Expert suggests companies outline acceptable religious conduct in employee handbook.
Rob Skinner did not expect to find a chaplain in the office when he started his sales job at Piedmont Air Conditioning in Raleigh, North Carolina. "I was a little worried because I didn't want God shoved down my throat," says Skinner, 38, a self-described liberal Christian.
Turns out Dwayne Reece, from the nonprofit, nondenominational Corporate Chaplains of America -- which provides Christian chaplains for companies that request them -- offered encouraging words instead.
Piedmont had hired him after the death of an employee, and it worked out so well, he's been visiting for nine years.
"Having him there really makes you feel that the company cares," Skinner says.
Religion, like sex and politics, once was considered inappropriate watercooler talk. Not anymore. Prayer sessions, religious diversity groups and chaplains like Reece, along with rabbis and imams, have become more common across corporate America in the past decade.
Fifty percent of those questioned in a 2002 Gallup poll said religious expression should be tolerated in the work place while another 28 percent thought it should be encouraged. That's compared to 21percent who didn't see a place for religious expression on the job.
Reactions span the spectrum
"Faith is coming out of the closet at work," says David W. Miller, author of "God at Work: The History and Promise of the Faith at Work Movement." "It could be as simple as using a Buddha screen saver or having a cross at your desk."
David Silverman, 41, of Cranbury, New Jersey, doesn't mind a cross. But spare him the sermon. "In my last job, people held prayer sessions during office hours," he says. "I had secretaries tell me to accept Jesus."
Frustrated that managers looked the other way, he started an atheist and agnostic group at work. Eventually, he quit.
It is not just the anti-religious, agnostics or atheists who want to keep religion out of the office. Greg Willits, 37, of Conyers, Georgia, works for a Catholic nonprofit. How does he feel about religion at work?
"Ironically, I think it is better to leave it out of the workplace, if it is a non-faith-based job," says Willits. "I think religion is a very personal and emotional thing for many people. Bringing religion into the workplace can cause trouble."
The increase in religious expression at work may be tied to politics. "When President Bush took office, he was very vocal about his faith," says Os Hillman, founder and director of the International Coalition of Workplace Ministries. "I think that gave those of faith the license to share their beliefs."
Many employees appreciate those options. Texas Instruments in Dallas, for example, provides serenity rooms for prayer and mediation. "Our company gives us a place to go say our prayers easily and then we can get back to work," says Siraj Akhtar, 33, an RFID design manager whose Muslim faith requires him to pray five times a day. "In the past we would go to a stairwell, which was not the best thing to do."
Downside: Lawsuits more common
But it's easy for problems to arise, ranging from bad feelings to legal action. The number of lawsuits claiming workplace religious discrimination, while relatively low, jumped by nearly 50 percent between 1997 and 2007 to 2,541, according to the Equal Employment Opportunity Commission.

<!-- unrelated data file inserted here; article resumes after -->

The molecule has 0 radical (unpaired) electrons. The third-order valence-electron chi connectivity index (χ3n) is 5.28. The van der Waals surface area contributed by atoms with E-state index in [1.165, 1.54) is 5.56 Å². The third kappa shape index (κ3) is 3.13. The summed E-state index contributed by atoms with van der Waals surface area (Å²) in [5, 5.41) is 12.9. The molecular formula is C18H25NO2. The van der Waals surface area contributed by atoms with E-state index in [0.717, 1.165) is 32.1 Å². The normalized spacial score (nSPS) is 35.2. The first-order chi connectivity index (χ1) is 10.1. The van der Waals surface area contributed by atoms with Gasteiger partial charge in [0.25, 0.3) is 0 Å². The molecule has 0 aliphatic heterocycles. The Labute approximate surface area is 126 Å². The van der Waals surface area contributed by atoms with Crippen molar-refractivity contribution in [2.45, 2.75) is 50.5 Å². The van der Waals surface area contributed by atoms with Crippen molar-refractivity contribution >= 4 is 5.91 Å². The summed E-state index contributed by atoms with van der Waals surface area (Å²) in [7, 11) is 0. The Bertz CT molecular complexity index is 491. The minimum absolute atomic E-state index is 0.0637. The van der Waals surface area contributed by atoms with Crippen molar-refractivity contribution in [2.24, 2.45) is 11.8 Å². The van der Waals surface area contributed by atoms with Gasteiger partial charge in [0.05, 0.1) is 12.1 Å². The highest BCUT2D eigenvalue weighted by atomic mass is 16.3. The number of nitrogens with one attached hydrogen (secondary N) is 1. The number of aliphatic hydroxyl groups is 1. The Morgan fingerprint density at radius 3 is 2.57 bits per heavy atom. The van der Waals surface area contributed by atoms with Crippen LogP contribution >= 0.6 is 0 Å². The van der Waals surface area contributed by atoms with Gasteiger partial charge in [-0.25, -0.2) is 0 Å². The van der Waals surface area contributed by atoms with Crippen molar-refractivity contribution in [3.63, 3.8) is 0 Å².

"While people lobby for integration of faith in the workplace, management must realize that many things that may seem legitimate are actually unlawful under our employment laws," says A. Martin Wickliff, a managing partner of Epstein Becker Green Wickliff & Hall in Houston who specializes in labor and employment practice and has handled several such lawsuits.
He suggests that companies outline acceptable religious conduct in their employee handbooks. And he tells workers to learn their legal rights: They can't be forced into religious activities, and their beliefs must be accommodated unless it creates undue hardship for the employer. However, employers are not required by law to provide places to worship.
Good for employers?
A common issue is employees needing recurring time off for religious reasons, such as leaving before sundown on Fridays, not working on Saturdays (for Seventh-day Adventists or Jews) or praying throughout the day (for Muslims). Companies vary on how they handle it. Some employees use vacation or personal days. Others are able to negotiate flextime, or even meet with their religious advisers at work -- the Jewish group Aish New York, for example, sends rabbis to executives for one-on-one religious study.
Human resources consultant David Tulin thinks that's good for business. Respectful employers often will retain the "best and the brightest" workers, says Tulin, principal of Cincinnati-based Global Lead Management Consulting.
Experts like Tulin recommend that companies create faith-friendly policies through a "religious-diversity lens." They say employees should be up front about their religious needs. And they encourage creating safe spaces for dialogue between groups.
"It is easy to fixate on the negative aspects of religion," says Akhtar, "but the more employees share their experiences, the more you find commonalities."
Not everyone thinks the office is the place for that. Silverman, now a volunteer speaker for the nonprofit American Atheists, is one:
"There are more places to pray in America than (there are) pizza parlors. Go to them."
Maya Dollarhide is a freelance writer living in Brooklyn, New York.